The remainder of our drive Wednesday was uneventful. We decided we would stay in Nashville. We decided to stay on the east side of Nashville as to avoid driving through downtown during rush hour traffic. Road weary, we were fortunate to find a hotel room on our first attempt. It was near the airport, and over run with early 20’s somethings. This was one of those instances where you find you’re having thoughts similar to those of your parents from years ago. “I hope these damn kids keep it down.” Fortunately, none of my predetermined ideas about those “damn kids” came to fruition. Or perhaps they did, and we were too exhausted to be roused from slumber.
We put down just under 1000 miles yesterday, arriving in Nashville before 11pm. After a restful, yet short night of sleep, we hit the road again at 8am.
This was my first venture into Tennessee. The Great Smoky Mountains covered by lush forest was a treat to drive through. The scenery was spectacular. We noticed a sign on the roadside referencing the Oak Ridge Site. An interesting read on Wiki for anyone unfamiliar with it. The secretive efforts of this site helped secure the allied victory in WWII.
Without much of a break we moved from the Smoky Mountains into the Blue Ridge Mountains. More spectacular scenery coupled with exhilarating driving. That is, when able to extract yourself from behind those with a less aggressive lower extremity known as your right foot. Having lived in Southern California for nearly 15 years, I drive aggressively and fast. I love the feel of a car working the hills and curves of a mountain road.
Driving through the mountains rekindled my thoughts of the PCT. Being on the eastern side of the country, my mind moved from the PCT to the Appalachian Trail. The eastern sister of the PCT. Then it hit me. We are going to cross the AT in the Smoky Mountains! As Brian and I often do, we were sharing a brain. Excitedly, I asked him to find out where we crossed the AT. He showed me his phone with a giggle, saying, “I’m already looking it up!”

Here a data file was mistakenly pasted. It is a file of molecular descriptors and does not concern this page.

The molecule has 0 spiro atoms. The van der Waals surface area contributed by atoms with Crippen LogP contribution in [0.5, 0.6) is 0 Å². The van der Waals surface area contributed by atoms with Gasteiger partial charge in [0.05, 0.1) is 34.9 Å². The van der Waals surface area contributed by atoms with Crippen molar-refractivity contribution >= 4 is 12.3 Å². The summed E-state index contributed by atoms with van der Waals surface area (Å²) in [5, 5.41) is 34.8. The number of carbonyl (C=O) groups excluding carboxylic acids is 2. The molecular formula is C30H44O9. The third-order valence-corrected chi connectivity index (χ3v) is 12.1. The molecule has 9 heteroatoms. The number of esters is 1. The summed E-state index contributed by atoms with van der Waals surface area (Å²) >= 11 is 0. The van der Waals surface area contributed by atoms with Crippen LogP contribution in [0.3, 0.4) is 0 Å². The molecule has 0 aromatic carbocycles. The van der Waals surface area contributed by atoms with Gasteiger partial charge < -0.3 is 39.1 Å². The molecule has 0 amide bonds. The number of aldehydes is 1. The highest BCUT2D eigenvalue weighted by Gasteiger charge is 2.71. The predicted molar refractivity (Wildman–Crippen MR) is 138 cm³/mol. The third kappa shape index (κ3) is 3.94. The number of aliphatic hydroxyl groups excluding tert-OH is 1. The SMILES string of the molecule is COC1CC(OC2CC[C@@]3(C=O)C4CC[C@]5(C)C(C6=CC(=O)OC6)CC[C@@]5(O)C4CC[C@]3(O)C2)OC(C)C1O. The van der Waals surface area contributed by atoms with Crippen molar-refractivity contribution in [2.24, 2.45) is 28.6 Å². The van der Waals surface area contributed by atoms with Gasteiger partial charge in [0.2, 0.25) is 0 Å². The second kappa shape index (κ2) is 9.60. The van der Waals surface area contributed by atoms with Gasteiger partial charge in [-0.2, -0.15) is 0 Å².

Within 60 seconds, Brian barks, “GET OFF ON THIS EXIT!!”
I veered across two lanes of traffic, to barely catch exit 451. At the end of the off ramp, we spotted a thru hiker leaning against a tree on his phone. I pulled up to him and asked him if he knew where the AT was. He said, “Yeah I’m hiking it, I believe the trail connects back up around the corner.”
We thanked him and moved down the road to find a white blaze belonging to the AT. We had easily found it. We parked the car behind a few others, presumably day hikers. We hiked up a rather steep stone staircase built into the side mountain, to find an aged sign detailing various distances to other waypoints on the trail. We snapped a few pictures.
After returning to the car, Brian made the comment when I return from the Camino de Santiago, I will have been on the PCT, the AT, and the Camino within a year. I added, we would also stop in southern New Mexico and walk a few steps on the Continental Divide Trail, just to have walked on the triple crown and the Camino in the same year. Mind you, I will not have hiked any significant mileage on either the AT or the CDT, but a neat thing in any case.
We finished our fast and furious rally through the mountains. Running low on fuel and our bellies running on empty, we stopped in Asheville to take on prehistoric liquid sunlight and satiate our hunger. The service station we found satisfied both needs having an attached Subway sandwich shop.
Back on the road we rounded out the rest of our road trip. We arrive in Graham, NC around 5pm..
The rest of the evening has been spent catching up with family. The mood has been very upbeat, with moments of sorrow. The love Brian’s Mom, Aunts and Uncles have for their matriarch is palpable. They are rejoicing in the life they shared with her. While her passing is sad, their love will carry on forever.